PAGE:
Zoomposium 14: 15 January 2021

Published: 11 January 2021

Dr ANASTASIA IOANNOU: 'Energy system optimisation towards net zero' Dr JOSHUA FRANZ EINSLE: 'Where are the Minerals? Machine Learning tools for multiscale energy critical mineral problems' Dr JOSEPH CAMERON: 'π-conjugated materials for single molecule electronics'

Watch Zoomposium 14 (passcode: L+4!Gwp*)

Dr Anastasia Ioannou, James Watt School of Engineering 

‘Energy system optimisation towards net-zero’

Decarbonising the energy system will significantly contribute to meeting net-zero and the UN Sustainable Development Goals (SDGs). This presentation will focus on energy system modelling as a method for planning future energy pathways for a number of policy and technology scenarios. The optimisation model under uncertainty that will be introduced, aims to derive the optimal allocation of energy resources taking into consideration physical limitations, sustainability indicators aligned with SDGs and uncertainty in key parameters, whilst satisfying a number of conditions related to security of supply, availability of resources, renewable energy policy goals, system resilience and environmental impact. Relevant areas of collaboration would be integration of more aspects from the land-water-climate nexus (to achieve horizontal synergies and efficiencies) into energy systems modelling, demand-side management, energy transition in developing countries and role of novel technologies to achieving net-zero.


Dr Joshua Franz Einsle, School of Geographical and Earth Sciences

Where are the Minerals? Machine Learning tools for multiscale energy critical mineral problems’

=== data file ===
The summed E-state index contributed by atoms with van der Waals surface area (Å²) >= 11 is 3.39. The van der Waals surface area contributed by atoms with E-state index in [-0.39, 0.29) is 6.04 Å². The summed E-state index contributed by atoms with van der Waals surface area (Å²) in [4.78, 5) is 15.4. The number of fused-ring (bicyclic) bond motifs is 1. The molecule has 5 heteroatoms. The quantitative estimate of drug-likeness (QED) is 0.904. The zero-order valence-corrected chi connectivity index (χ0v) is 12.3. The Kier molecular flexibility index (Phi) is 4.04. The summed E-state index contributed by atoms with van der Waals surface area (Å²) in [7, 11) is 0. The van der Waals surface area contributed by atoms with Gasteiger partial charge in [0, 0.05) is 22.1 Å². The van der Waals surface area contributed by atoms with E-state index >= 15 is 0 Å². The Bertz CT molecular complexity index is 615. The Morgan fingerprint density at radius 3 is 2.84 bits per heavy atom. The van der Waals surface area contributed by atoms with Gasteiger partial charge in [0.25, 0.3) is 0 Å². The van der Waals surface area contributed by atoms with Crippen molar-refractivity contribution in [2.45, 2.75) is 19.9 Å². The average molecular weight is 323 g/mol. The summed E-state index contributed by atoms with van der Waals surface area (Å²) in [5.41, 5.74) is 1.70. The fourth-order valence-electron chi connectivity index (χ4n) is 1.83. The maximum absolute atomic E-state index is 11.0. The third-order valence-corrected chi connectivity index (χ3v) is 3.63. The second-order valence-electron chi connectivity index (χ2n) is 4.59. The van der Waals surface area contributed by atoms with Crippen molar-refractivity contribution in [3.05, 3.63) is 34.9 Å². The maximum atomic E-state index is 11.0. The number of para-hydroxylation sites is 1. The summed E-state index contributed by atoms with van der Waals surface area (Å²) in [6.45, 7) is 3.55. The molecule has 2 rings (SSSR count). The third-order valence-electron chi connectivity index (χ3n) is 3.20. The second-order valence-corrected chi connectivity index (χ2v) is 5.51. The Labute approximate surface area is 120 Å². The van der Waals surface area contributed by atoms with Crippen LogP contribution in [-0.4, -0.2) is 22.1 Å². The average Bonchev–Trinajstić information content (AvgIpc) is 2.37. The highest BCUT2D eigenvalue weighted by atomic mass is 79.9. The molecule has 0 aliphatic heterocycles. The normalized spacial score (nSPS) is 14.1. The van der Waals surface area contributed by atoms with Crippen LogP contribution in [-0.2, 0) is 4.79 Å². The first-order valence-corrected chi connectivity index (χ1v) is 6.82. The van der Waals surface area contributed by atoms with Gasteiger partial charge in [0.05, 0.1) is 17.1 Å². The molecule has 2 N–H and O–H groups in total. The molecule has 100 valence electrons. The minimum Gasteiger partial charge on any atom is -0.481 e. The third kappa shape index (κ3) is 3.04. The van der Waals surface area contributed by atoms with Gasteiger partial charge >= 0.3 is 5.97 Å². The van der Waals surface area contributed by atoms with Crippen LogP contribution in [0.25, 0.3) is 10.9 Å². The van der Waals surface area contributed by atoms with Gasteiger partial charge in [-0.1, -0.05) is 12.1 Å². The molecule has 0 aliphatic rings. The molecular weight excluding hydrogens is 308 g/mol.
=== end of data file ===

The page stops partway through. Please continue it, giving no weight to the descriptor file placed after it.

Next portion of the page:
My LKAS Research Fellowship leverages multi-scale microscopy techniques (optical, x-ray and electron) with machine learning tools to connect geophysical processes with nanoscale mineral phases.  We are increasingly reliant on nano to micrometre sized grains to produce the raw materials required for advanced green technologies (e.g. wind turbines and rechargeable batteries). Paradoxically, current recovery strategies for these minerals are environmentally unsustainable through large-scale, low-grade mining, and energy-intensive processing, with creation of excessive mine tailings and environmental damage. My research aims to connect multi-scale microscopy data though statistical methods with kilometre scaled geophysical processes to unlock sustainable recovery and utilisation of energy critical mineral systems. 


Dr Joseph Cameron, School of Chemistry

 ‘π-conjugated materials for single molecule electronics’

I am a research associate in the School of Chemistry with experience in organic synthesis and fabrication of devices such as OLEDs, organic solar cells and field-effect transistors. Currently, I am working on single molecule electronics. This research is focussed on two main targets: (i) developing materials that can be used as single molecule switches and (ii) the functionalisation of π-conjugated wires for precise assembly of molecular spintronic devices using DNA origami. I also have an interest in developing chemistry for sustainable energy and I hope to begin an independent career studying organic thermoelectric materials.


First published: 11 January 2021